The term nutritionism was created by Gyorgy Scrinis in 2002. It refers to the fact that contemporary understanding of nutrition is more like an ideology than a science. Its core belief is that the individual nutrients are the essence of food. Because no one can see nutrients, this belief positions scientists as essential guides for the daily activity of eating. Like other ideologies, nutritionism divides its world along black-and-white lines: good nutrients and bad nutrients. However, there is ongoing debate about which nutrients go in which categories. Nutritionism is very useful for food manufacturers because they can now hype food as improved and healthier because they have added specific nutrients to it. It also allowed food manufacturers to finally dispel a labeling law from 1938, which had required any artificial food to be labeled as "imitation." After all, if nutrients are the essential elements of...



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In Defense of Food: An Eater's Manifesto Summary




 
In Defense of Food: An Eater's Manifesto Summary
 by Michael Pollan

Synopsis

document PDF


Following close on the heels of the very successful publishing of The Omnivore’s Dilemma and the release of the movie Food Inc., Michael Pollan’s latest book,In Defense of Food, is one that attempts to address, in an even simpler way, the question of what we “should” eat. He examines that question in depth, trying to navigate through the supermarket, the diet industry, the health food industry, and every other place where we find and choose food.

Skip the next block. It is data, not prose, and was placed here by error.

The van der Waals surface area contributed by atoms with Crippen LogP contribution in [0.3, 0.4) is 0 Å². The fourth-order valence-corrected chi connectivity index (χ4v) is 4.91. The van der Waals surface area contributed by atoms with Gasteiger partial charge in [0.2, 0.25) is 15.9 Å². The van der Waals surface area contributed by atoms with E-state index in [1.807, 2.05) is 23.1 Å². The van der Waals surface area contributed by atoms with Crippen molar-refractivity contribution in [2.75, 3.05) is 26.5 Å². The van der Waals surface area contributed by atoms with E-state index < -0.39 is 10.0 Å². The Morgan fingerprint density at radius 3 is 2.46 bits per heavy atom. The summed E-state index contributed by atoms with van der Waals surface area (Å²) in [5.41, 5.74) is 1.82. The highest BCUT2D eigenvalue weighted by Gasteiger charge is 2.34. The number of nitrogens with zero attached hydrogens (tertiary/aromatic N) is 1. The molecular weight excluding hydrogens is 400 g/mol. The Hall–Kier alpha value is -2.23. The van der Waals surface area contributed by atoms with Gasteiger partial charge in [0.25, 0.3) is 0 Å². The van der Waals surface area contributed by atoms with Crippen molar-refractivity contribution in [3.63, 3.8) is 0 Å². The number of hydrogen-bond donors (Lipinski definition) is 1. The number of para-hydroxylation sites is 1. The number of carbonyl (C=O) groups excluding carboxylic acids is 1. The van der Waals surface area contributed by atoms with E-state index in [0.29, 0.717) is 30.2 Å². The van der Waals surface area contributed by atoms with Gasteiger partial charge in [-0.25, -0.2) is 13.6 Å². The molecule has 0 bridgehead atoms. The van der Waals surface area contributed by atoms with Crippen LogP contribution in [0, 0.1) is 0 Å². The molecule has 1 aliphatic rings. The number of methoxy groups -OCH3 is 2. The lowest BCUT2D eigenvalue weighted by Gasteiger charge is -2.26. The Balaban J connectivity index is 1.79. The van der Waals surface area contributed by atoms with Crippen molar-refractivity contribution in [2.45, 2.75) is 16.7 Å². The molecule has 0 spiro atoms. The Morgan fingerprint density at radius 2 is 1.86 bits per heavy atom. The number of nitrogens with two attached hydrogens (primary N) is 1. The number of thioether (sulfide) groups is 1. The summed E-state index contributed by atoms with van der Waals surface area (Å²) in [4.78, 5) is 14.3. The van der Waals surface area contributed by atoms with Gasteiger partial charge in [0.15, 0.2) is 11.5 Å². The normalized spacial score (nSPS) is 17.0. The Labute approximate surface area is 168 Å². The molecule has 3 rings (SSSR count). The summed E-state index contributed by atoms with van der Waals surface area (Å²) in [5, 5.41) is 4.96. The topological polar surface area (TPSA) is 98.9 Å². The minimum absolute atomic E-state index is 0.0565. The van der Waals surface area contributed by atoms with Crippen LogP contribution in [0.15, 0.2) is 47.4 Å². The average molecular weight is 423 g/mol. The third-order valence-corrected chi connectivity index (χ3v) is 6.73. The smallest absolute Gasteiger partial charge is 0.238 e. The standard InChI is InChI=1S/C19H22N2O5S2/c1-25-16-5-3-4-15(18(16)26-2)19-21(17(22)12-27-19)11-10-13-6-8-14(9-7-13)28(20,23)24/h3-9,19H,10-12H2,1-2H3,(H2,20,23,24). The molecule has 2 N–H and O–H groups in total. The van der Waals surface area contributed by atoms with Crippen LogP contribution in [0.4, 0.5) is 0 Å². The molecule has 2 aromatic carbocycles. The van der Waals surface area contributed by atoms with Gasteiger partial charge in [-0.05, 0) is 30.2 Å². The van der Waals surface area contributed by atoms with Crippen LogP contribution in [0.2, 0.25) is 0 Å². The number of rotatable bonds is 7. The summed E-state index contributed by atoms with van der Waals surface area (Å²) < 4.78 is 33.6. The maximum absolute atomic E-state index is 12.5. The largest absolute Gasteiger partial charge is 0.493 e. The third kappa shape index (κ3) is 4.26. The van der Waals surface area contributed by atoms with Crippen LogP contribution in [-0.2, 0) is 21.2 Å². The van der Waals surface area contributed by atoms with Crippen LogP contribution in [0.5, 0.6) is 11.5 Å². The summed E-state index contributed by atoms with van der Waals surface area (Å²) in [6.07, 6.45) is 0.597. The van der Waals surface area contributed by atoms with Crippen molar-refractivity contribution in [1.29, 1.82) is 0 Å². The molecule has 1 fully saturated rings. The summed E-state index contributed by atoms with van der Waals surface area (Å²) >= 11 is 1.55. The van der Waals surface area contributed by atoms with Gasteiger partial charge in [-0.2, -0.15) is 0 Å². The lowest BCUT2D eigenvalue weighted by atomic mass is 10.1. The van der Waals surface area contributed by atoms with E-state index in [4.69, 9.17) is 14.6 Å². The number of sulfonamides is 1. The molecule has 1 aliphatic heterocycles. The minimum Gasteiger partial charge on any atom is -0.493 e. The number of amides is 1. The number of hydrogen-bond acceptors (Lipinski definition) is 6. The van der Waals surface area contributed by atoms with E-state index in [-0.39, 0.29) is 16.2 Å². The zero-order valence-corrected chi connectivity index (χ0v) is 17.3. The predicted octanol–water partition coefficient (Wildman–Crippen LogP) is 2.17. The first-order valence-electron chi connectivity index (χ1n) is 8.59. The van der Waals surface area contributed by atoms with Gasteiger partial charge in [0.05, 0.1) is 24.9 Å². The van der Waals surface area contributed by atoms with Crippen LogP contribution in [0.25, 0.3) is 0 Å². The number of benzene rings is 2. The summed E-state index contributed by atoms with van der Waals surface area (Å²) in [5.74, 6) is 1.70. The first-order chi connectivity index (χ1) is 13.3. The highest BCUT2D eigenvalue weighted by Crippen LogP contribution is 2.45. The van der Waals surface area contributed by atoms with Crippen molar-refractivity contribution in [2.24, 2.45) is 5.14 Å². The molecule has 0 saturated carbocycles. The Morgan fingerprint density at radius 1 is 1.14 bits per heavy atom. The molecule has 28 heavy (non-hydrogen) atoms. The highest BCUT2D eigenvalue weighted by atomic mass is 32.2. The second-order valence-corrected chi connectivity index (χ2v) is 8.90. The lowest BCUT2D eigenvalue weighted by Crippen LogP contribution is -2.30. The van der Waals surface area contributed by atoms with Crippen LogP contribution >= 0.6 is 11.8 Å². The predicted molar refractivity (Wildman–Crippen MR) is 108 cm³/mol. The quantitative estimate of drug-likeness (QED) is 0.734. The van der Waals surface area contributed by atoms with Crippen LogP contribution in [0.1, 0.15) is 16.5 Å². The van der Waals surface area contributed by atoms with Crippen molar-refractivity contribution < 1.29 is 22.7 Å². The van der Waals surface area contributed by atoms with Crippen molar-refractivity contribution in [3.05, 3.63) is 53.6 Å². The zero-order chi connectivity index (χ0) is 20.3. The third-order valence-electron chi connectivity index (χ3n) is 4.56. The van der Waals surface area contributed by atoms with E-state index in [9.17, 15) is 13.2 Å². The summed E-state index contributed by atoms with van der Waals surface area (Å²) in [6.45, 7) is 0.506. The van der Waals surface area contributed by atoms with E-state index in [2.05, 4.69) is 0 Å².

The book is not a guide to certain foods that will make you healthy but much more of an examination of both the philosophy and the science of what food has become in the United States. Pollan takes the stance that our amazingly complex approach to food and food products is very likely getting us into more trouble than it is saving us from.

The book grew out of a 2007 article titled “Unhappy Meals,” which was published in the New York Times Magazine. Like in his other works, Pollan’s description of the issues is thorough and couched in a great deal of anecdotal and well-researched evidence that help to move along the discussion. He examines in detail the way that we have constructed an approach to food that he labels “nutritionism,” an approach that focuses on eating “nutrients” rather than simply food.

Pollan follows the rise of this outlook from its inception to its current state and describes many of the effects. He describes the low-fat craze (now apparently being debunked) to the craze for fiber. He also examines the basic idea that we look at food as a compilation of nutrients rather than as something edible. His basic premise is that we would likely be better off ignoring most (if not all) of food science and, as he counsels us, simply to “Eat food. Not too much. Mostly Plants.”